A new Android trojan is in town, and it can steal your account passwords and social security numbers by recording your phone conversations, according to a report by a security researcher.
Dinesh Venkatesan, a security researcher for IT service provider CA Technologies, said the Android malware drops a configuration file, one that contains key information about the remote server and the parameters, once it is installed on the victim's device. It then records and stores phone conversations in "AMR" format on the user's SD card. Based on the configuration file, it is assumed that the trojan also has the ability to upload these conversations to a remote server maintained by the malware's author. (AMR, or Adaptive Multi-Rate, is an audio compression format widely used in mobile devices.)
Venkatesan didn't say how he came across the new malicious package, but explains that he tested the eavesdropping malware in "a controlled environment with two mobile emulators running along with stimulated Internet services." One screenshot confirms that the malware must ask permission before installing itself on the device like a legitimate app.
"As it is already widely acknowledged that this year is the year of mobile malware, we advice the smartphone users to be more logical and exercise the basic security principles while surfing and installing any applications," Venkatesan said.
How to stay safe when mobile technology is throughly integrated into our daily lives?
1. Set a password for you phone
Most smartphone users only lock their screens using the keyboard lock, but don't set a password for unlocking it. If the handset is lost, it is very easy for the thief to steal your identity.
2. Use only well-know app stores
The most significant security factor that should give Android users pause, said Vamosi of Mocana, is that "Android users can download apps from third-party sites not Google whereas iPhone users can only download from the App Store." So it's especially important to download apps from sources that are known for good security.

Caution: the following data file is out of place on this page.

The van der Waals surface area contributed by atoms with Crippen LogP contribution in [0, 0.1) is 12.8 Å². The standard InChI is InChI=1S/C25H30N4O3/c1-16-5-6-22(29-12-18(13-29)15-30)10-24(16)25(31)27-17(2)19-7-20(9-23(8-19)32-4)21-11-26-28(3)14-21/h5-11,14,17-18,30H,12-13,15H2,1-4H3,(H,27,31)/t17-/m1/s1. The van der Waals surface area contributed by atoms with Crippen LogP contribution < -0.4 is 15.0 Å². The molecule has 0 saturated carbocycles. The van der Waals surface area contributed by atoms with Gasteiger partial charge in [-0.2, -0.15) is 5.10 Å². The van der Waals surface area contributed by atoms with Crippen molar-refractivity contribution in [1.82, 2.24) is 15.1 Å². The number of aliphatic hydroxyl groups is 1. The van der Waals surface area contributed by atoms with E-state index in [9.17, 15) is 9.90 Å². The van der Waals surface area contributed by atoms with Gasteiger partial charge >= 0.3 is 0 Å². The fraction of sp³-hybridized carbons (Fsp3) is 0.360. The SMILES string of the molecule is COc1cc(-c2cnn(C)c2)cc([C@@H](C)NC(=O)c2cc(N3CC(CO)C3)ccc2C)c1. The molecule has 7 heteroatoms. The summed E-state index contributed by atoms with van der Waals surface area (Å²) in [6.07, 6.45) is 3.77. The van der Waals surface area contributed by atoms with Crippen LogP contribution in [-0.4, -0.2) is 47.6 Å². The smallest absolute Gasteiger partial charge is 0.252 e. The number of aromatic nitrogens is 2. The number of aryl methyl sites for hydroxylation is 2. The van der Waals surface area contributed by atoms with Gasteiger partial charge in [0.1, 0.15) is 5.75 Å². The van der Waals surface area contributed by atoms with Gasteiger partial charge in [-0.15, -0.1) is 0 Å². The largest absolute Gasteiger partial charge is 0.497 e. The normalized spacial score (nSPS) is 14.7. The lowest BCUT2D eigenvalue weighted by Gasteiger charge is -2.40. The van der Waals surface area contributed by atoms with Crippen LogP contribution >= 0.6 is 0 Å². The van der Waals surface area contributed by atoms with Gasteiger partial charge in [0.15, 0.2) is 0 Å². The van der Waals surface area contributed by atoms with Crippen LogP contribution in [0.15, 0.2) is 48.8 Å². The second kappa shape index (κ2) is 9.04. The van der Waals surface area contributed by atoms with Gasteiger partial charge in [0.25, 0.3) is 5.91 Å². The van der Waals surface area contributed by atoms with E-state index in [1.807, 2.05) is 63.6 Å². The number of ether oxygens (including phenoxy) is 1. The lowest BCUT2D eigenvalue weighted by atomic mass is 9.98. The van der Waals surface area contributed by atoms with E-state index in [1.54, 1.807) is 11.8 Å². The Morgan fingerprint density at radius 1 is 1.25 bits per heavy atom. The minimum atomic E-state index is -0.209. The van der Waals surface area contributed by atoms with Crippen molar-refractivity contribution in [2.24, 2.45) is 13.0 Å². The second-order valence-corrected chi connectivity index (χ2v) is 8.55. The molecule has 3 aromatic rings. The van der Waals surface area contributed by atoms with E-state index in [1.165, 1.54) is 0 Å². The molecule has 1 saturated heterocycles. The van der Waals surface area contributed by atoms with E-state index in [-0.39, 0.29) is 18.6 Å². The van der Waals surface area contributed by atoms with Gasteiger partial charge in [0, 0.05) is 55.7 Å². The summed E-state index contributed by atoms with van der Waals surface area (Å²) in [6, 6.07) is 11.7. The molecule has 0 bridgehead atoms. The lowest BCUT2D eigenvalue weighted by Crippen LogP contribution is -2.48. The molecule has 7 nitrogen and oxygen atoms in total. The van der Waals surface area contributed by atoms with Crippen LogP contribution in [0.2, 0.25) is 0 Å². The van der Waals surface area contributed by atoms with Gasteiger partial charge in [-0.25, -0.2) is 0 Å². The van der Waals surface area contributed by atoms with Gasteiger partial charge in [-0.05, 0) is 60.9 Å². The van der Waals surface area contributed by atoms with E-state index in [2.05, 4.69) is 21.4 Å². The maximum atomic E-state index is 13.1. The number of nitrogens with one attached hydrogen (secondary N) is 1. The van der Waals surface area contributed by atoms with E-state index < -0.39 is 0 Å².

3. Scrutinize every app download
Regardless of whether an app is free or paid, any given download is a potential threat to your phone's security. Take the time to scrutinize each app's market listing carefully before downloading it to your device.
"Pay attention to the name of the app creator," said Symantec's Wilhelm. "An app that purports to be the legitimate version, but has a different author listed should be a definite red flag." Beyond that, take a good look at the permissions the app asks for, and cancel the download if the app wants access to phone resources that seem disproportionate to its function.
4. Beware strange texts and emails
"Just like emails, attackers can use text messages to spread malware, phishing scams and other threats among mobile device users," said Wilhelm. "So, the same caution users have become accustomed to applying to suspicious emails should be applied to opening unsolicited text messages, too."
5. Use mobile security software
According to Vamosi, there are several comprehensive device security apps in the Android market that can help detect and protect against mobile malware, and it's increasingly wise to use one.
However, businesses should be particularly vigilant in this regard, said Wilhem. "Enterprises should consider implementing a mobile management solution to ensure all devices that connect to their networks are policy compliant and free of malware."